ESG-focused fund inflows into Asia are growing, but investing is replete with risk given the region’s diversities and historical inequalities. The lack of universal standards and conflicting development goals among regional governments mean that investors can’t copy-paste their global knowledge, but must develop a more bespoke approach, writes Reema Bhattacharya

Mainstream thinking on the environment and investment has markedly shifted in the space of the past 12 months. Global inflows into environmental, social and governance (ESG) funds reached USD80.5 billion in the third quarter of 2020, with ESG funds in Asia witnessing an inflow of more than USD8.7 billion, and set to grow at a similar pace in the years ahead. US-based Fidelity Investments reported that companies with the highest ESG performance scores had the best financial records in eight of the past nine months.

These figures indicate a shift from the perceived wisdom of recent decades that paying closer attention to ESG issues comes at the expense of a company’s bottom line. Rather, decision-makers now recognise that engaging with a range of ESG issues is crucial to future economic health, not a drag on it. The natural next step would be for governments to implement consistent targets and transparent policies that facilitate sustainable investing. But in Asia’s emerging markets, many with opaque regulatory environments and politicised reform programmes, ESG investment is far from straightforward.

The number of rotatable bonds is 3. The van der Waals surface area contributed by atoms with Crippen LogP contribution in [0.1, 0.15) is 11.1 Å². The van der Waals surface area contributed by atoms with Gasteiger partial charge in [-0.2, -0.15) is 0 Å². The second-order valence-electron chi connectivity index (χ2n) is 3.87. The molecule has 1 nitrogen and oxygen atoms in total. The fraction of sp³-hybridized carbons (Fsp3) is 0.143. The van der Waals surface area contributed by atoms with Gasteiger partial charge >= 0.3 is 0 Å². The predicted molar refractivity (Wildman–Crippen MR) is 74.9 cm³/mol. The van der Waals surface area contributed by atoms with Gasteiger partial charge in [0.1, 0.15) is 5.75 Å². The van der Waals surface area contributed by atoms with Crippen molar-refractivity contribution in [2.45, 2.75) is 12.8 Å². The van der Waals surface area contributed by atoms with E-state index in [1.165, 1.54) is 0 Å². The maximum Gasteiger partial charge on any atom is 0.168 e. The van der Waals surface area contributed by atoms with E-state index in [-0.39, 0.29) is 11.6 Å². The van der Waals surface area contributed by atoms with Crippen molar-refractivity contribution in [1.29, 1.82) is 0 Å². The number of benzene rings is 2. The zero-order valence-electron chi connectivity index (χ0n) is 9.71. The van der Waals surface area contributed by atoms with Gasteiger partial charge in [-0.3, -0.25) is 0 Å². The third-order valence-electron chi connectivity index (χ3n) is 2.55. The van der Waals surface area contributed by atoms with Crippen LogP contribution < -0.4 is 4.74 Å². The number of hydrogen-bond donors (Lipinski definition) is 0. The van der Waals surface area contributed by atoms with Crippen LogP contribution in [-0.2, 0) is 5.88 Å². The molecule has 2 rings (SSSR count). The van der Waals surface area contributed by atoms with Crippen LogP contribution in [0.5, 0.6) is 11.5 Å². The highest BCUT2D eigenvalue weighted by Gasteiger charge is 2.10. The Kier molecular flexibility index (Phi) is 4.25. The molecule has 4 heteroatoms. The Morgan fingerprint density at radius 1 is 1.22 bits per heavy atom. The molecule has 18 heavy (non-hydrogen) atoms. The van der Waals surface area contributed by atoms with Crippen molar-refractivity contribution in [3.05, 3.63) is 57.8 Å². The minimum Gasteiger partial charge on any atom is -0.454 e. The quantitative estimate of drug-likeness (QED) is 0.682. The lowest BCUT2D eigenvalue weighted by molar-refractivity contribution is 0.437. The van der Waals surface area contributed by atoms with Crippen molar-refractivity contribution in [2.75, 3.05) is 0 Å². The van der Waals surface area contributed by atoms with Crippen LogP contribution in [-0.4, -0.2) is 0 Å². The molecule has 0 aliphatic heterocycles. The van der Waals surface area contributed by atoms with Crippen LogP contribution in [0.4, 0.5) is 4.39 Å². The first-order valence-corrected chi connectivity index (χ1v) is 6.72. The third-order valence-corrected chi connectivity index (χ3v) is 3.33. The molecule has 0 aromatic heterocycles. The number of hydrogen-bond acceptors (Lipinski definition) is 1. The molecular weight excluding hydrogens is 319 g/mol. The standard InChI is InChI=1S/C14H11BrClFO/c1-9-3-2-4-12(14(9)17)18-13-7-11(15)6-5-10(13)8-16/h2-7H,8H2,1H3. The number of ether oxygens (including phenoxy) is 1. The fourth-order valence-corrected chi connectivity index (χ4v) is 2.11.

Never a more complicated time

Markets such as China, India, Indonesia and Vietnam have built their value proposition as the world’s factories on the foundation of low-cost manufacturing underpinned by cheap, abundant labour and weak environmental and social protections. Therefore, it is hard to imagine how responsible investment principles could be quickly adopted in the region without a fundamental rethink of what constitutes wealth and value.

Reema Bhattacharya

In the short term, such an exercise is likely to be unappealing for many crisis-stricken governments, particularly in South and Southeast Asia, which have seen decades of poverty alleviation and socio-economic progress wiped out by the covid-19 pandemic in a few short months. Leaders are more likely to reach for familiar tools in a bid to boost industrial investment and jump-start job creation, such as further easing of workers’ legal protections and corporate governance standards.

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Reema Bhattacharya is a Senior Analyst in Control Risks’ Singapore office. She advises clients on key ESG, political, security and regulatory risks that may affect their operations and exposure to regulatory enforcement in South Asia. To find out more, visit